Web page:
By Marc Stier
While raising the minimum wage has been a conversation that continues to reverberate around the capitol, it’s clear that many legislators are apprehensive about raising the wage for the first time in over a decade. Some legislators have told advocates they don’t believe there should even be a minimum wage.
But raising the minimum wage isn’t just about a few more dollars a month in the pockets of working people. It’s not a hand-out to low-wage workers.
It’s part of an effort to change the rules of our economy so that working people do better, reversing the trends of the last 40 years in which a greater share of our income and wealth has gone to the very rich. Raising the minimum wage will help benefit all working people and help expand the middle class.
In our advocacy to raise the minimum wage over the past few years, we’ve heard a number of misleading, incorrect talking points over and over in response to our efforts. We wanted to address the most common of those quickly and concisely.
MYTH ONE: “The minimum wage was never meant to be a living wage. It’s primarily for young people starting out.” FALSE.
The minimum wage was established to ensure that jobs pay enough to support families. For many years it was set at about half the wage paid to a typical (median) worker.
But both the national minimum wage and Pennsylvania’s have fallen so low that they pay only 30 percent of a typical worker’s hourly earnings.
Today, almost 20 percent of the Pennsylvania workforce makes less than $12 an hour — that’s well over 1 million workers. That’s too many jobs to all be training jobs held by teenagers. Of the Pennsylvania workers who would benefit from a $12 per hour minimum wage, 90 percent are adults, 72 percent are white, 60 percent are women, 40 percent have some college education and a majority work full time.
All of these workers are critical to Pennsylvania businesses that provide the goods and services we need. If we want them to live decent lives, we have to raise the minimum wage back to about half of a typical worker’s wage—around $12 today and close to $15 by 2025.
MYTH TWO: “Raising the minimum wage just increases the price of goods across the board.” FALSE.
An increase in the minimum wage may lead to a small increase in prices but it will be far less than the increase in wages for three reasons: (1) Labor is only part of the cost of producing goods and services. (2) A higher wage reduces turnover and training costs for businesses which saves them money. (3) A higher wage improves worker morale and productivity, which also saves them money.
A recent study in California found that a 25 percent minimum wage increase raised restaurant prices by only 1.45 percent — in a state in which tipped workers (waitresses, servers, etc.) get the same minimum wage as other workers. In New York City, the minimum wage is now $13.50 per hour—but you can still buy a slice of pizza for $1.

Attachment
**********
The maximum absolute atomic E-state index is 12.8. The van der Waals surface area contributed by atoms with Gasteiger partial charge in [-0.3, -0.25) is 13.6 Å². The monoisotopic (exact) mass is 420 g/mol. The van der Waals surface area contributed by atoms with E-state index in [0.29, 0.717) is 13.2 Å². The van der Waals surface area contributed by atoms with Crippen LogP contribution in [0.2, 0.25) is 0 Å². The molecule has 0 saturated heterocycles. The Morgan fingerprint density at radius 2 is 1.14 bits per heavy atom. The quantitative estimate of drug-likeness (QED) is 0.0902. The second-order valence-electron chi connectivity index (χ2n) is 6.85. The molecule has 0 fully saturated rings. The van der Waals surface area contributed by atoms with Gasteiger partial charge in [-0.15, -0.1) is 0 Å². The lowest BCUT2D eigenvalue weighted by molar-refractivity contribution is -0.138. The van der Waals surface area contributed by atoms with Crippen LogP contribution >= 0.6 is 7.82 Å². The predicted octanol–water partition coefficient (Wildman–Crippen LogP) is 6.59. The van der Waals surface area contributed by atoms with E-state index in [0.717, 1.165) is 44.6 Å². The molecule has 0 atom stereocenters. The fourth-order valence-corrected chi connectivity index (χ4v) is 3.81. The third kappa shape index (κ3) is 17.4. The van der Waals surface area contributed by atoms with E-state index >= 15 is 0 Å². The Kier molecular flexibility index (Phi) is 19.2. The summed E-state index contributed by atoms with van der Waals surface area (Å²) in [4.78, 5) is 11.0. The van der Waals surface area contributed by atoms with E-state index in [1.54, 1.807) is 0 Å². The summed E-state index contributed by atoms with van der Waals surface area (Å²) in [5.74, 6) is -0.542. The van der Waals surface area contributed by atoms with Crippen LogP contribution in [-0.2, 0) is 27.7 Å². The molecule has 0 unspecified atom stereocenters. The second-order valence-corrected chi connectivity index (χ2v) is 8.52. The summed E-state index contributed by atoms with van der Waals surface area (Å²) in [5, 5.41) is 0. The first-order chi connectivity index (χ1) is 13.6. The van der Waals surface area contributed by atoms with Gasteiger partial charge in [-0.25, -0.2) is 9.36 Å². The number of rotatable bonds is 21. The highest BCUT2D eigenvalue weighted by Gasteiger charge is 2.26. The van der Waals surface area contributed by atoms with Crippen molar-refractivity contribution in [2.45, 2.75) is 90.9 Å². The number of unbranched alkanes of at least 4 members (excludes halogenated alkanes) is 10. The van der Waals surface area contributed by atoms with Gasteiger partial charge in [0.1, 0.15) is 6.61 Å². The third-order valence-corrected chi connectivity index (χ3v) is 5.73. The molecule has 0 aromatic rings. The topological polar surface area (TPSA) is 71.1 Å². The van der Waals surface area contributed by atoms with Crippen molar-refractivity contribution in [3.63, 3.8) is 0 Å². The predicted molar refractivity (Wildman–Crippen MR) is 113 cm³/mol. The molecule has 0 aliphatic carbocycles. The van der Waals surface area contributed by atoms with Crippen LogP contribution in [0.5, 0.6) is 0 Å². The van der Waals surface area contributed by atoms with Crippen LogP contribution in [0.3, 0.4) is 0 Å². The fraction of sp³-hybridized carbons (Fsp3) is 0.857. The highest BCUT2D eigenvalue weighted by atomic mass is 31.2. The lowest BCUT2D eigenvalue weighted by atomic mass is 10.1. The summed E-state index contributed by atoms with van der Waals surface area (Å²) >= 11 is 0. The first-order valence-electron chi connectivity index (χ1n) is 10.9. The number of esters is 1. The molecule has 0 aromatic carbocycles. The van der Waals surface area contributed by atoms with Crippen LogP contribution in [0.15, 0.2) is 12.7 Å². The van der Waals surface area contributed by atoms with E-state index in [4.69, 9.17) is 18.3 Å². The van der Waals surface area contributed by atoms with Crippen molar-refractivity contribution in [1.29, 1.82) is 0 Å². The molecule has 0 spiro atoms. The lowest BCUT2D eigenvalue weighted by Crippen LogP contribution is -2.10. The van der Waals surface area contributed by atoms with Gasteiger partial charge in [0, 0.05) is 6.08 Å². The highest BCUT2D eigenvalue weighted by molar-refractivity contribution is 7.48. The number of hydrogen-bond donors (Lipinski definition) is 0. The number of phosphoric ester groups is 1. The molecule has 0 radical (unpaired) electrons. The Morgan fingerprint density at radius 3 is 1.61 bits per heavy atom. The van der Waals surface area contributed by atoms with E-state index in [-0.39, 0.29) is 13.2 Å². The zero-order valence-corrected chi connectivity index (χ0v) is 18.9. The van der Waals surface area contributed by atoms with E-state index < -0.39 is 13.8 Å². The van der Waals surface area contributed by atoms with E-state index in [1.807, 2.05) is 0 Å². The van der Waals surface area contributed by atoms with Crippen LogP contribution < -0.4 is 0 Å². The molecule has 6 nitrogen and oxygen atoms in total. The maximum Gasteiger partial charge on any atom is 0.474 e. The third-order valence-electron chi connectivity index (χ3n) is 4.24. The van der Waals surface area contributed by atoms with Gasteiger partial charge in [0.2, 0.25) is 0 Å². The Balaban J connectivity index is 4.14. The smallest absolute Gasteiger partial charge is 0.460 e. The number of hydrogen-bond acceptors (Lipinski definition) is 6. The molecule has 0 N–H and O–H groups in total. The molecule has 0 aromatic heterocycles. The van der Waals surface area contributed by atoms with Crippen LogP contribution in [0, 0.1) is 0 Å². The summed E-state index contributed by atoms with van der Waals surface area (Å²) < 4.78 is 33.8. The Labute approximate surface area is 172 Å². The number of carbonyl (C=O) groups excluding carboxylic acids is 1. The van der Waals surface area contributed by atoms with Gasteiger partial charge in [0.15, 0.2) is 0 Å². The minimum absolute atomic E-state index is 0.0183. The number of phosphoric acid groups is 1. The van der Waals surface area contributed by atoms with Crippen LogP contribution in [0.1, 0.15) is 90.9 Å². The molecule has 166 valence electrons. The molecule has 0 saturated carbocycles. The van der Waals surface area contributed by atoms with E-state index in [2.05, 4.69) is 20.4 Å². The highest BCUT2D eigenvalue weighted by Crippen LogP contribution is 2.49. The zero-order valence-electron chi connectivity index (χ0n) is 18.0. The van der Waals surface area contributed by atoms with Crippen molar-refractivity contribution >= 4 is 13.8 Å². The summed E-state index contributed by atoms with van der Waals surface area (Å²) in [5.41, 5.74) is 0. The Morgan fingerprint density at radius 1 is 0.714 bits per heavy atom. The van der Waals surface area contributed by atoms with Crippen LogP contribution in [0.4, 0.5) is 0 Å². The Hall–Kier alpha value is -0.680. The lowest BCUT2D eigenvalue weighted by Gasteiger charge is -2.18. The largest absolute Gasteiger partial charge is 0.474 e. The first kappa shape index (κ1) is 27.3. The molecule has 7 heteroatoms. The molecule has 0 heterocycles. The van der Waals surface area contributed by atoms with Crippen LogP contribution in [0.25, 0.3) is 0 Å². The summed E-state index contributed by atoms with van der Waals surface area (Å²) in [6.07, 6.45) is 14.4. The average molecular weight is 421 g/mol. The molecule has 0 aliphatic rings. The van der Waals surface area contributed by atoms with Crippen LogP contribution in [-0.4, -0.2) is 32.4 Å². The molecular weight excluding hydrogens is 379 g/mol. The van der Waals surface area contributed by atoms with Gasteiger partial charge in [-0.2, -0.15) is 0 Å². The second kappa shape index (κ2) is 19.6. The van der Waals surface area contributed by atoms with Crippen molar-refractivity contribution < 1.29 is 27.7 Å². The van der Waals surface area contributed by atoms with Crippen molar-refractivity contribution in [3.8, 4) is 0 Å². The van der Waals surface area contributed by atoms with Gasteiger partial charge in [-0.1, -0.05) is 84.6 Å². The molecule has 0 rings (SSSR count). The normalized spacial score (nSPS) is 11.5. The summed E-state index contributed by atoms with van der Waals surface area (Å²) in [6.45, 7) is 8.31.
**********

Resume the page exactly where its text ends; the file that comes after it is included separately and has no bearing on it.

MYTH THREE: “Raising the minimum wage will hurt people earning $12, $15, $18 an hour right now.” FALSE.
When the minimum wage goes up, the wages of workers making more than the new minimum wage go up, too. Businesses don’t want to lose experienced workers.
If the minimum wage is raised to $12 according to the General Assembly’s own Independent Fiscal Office (IFO), 1.1 million Pennsylvanians who are making less than the new minimum wage will get an increase in their wages. And nearly another million (827,000) Pennsylvanians making $12 or more now will get higher wages.
MYTH FOUR: “Raising the minimum wage will destroy small businesses.” FALSE.
Minimum wage workers work for big and small businesses so a higher minimum wage in no way disadvantages small business—it establishes a level playing field. A higher minimum wage can benefit small businesses by reducing managerial headaches—reducing turnover and training costs—and increasing worker productivity.
And as the chair of the executive committee of the U.S. Chamber recently pointed out, when workers are paid more, they can spend more, which helps small businesses.
MYTH FIVE: “Raising the minimum wage will lead to job loss.” FALSE.
Given that a higher minimum wage doesn’t hurt businesses or lead to much higher prices, it’s no surprise that research shows a wage increase has little or no effect on employment.
And in our low unemployment economy anyone who does lose a job would likely get another job—at higher pay—quickly. Other studies and research analyzing data going back to 1979 have found little or no impact of a higher minimum wage on jobs.
The Keystone Research Center also found that, even though every state around Pennsylvania has raised its minimum wage, not only are wages growing faster for our neighbors’ food service industry workers, but employment is growing faster as well.
Marc Stier is the director of the Pennsylvania Budget and Policy Center, a progressive think-tank in Harrisburg.